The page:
10-year-old Fanny Price is shipped from her run-down rat-infested home in Portsmouth to live with her wealthy relatives in Mansfield Park. While growing up, the richer relations give constant reminders that they have every advantage over her. The only moments of kindness comes from Edmund, who shares Fanny’s love for dreams and story telling.
Main DetailsDirector: Patricia Rozema
Script: Patricia Rozema
Based Upon: the novel by Jane Austen
Runtime: 107 minutes
Rating UK: 15 / US: PG-13
Production: August 20 - October 1998
Filming Locations: Fenton House and Kenwood House, Hampstead / Kirby Hall, Corby, Northamptonshire (UK)
Theatrical Release UK: March 3, 2000 / US: November 19, 1999
DVD Release UK: February 4, 2002 / US: July 11, 2000
Embeth Davidtz, Jonny Lee Miller, Alessandro Nivola, Frances O’Connor, Harold Pinter, Lindsay Duncan, Sheila Gish, James Purefoy, Victoria Hamilton, Justine Waddell, Hugh Bonneville, Sophia Myles
Extensive Story Description
The film tells the story of Fanny Price, whose mother, Mrs Price, married a relatively poor man for love and whose father cannot afford to support his large family. At the age of 10, Fanny is summoned to live with her wealthy relatives, the Bertram family (Sir Thomas, Lady Bertram (Fanny’s aunt) and their four children: Tom, Maria Bertram, Edmund and Julia; and Fanny’s other maternal aunt, Mrs Norris, at Mansfield Park. Fanny’s arrival is less than welcoming and it is made clear that she is to be treated differently from her cousins. Mrs. Norris treats her more like a servant than a relative. As the separation from her own family begins to overwhelm her, and she is told that she is expected to stay at Mansfield forever, Fanny is distressed. Her young cousin Edmund Bertram behaves kindly to her, and the two develop a friendship that grows as the years progress.
When Fanny is eighteen, her uncle, Sir Thomas, travels to Antigua to deal with some problems there concerning his slaves. The Abolitionists are making inroads into freeing slaves, and the Bertram family is feeling the financial effects. Sir Thomas departs, taking the eldest son, Tom, with him.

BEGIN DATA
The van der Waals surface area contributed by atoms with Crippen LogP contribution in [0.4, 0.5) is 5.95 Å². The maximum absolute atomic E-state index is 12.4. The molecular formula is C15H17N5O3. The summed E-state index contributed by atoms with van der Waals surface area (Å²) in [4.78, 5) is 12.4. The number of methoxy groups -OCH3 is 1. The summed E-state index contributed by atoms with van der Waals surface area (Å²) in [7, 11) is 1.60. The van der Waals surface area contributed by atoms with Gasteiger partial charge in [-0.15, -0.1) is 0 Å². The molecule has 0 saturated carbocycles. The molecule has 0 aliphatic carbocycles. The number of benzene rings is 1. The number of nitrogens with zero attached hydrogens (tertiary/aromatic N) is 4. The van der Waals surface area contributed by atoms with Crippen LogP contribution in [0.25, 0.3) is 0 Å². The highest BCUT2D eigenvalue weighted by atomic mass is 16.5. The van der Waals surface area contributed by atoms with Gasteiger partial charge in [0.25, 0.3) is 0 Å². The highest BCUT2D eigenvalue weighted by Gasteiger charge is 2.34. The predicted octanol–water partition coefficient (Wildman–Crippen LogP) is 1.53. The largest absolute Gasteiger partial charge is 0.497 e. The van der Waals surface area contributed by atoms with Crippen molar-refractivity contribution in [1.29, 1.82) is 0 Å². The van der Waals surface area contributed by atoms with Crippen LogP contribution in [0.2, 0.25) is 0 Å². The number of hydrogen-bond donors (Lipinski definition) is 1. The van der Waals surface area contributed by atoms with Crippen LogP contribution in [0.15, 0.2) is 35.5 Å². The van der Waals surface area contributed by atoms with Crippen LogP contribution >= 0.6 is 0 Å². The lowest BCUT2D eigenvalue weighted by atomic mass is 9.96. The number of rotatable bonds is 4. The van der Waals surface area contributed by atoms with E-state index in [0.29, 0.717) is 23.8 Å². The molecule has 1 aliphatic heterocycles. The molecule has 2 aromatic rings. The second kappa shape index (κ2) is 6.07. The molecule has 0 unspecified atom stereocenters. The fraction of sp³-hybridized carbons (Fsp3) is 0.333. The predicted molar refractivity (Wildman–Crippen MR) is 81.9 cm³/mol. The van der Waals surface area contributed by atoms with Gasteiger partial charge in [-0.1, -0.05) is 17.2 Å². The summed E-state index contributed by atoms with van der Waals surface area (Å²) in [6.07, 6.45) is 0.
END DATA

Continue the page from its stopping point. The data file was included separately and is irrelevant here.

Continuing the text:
In Sir Thomas’ absence, the Bertram family life is disrupted by the arrival of Henry and Mary Crawford, relatives of the local clergyman. Mary and Henry are worldly, cynical and beautiful – and are looking for amusement. Edmund is instantly smitten with Mary, and devotes his time and attention to her, ignoring and hurting Fanny.
Maria and Julia Bertram both vie for Henry Crawford’s affections, even though Maria is already engaged to the rich but stupid Mr. Rushworth. Mr. Crawford is shamelessly flirtatious with Maria.
Tom returns from Antigua, arriving drunk and bringing a friend, Mr. Yates, with him. Yates and Tom convince the Bertrams and Crawfords to stage a risque play, Lovers’ Vows. The play is a pretext that allows the young people to openly flirt with each other. Edmund is initially vocally against the play, but soon changes his mind when he is offered a part that allows him to act out love scenes with Mary Crawford.
Just as things seem to be getting out of control, with Maria openly flirting with Henry Crawford in front of her bumbling fiance Rushworth, Sir Thomas arrives home. He is furious and immediately stops the play. Maria rushes into a marriage with Mr Rushworth – whom she does not love or respect, but whose money and house in London she wants – and leaves for Brighton, taking Julia with her. Henry Crawford, deprived of Maria, decides to pursue Fanny as a means to amuse himself. However, Fanny’s gentle and kind nature captures his fancy, and Mr. Crawford finds himself emotionally attached to her. After his behaviour towards the Bertram girls, Fanny is disgusted by and distrusts Henry and does not believe his declarations of love. Even so, Henry asks Sir Thomas for Fanny’s hand in marriage and she is urged to accept the advantageous offer. Fanny surprises and disappoints the Bertrams when she refuses.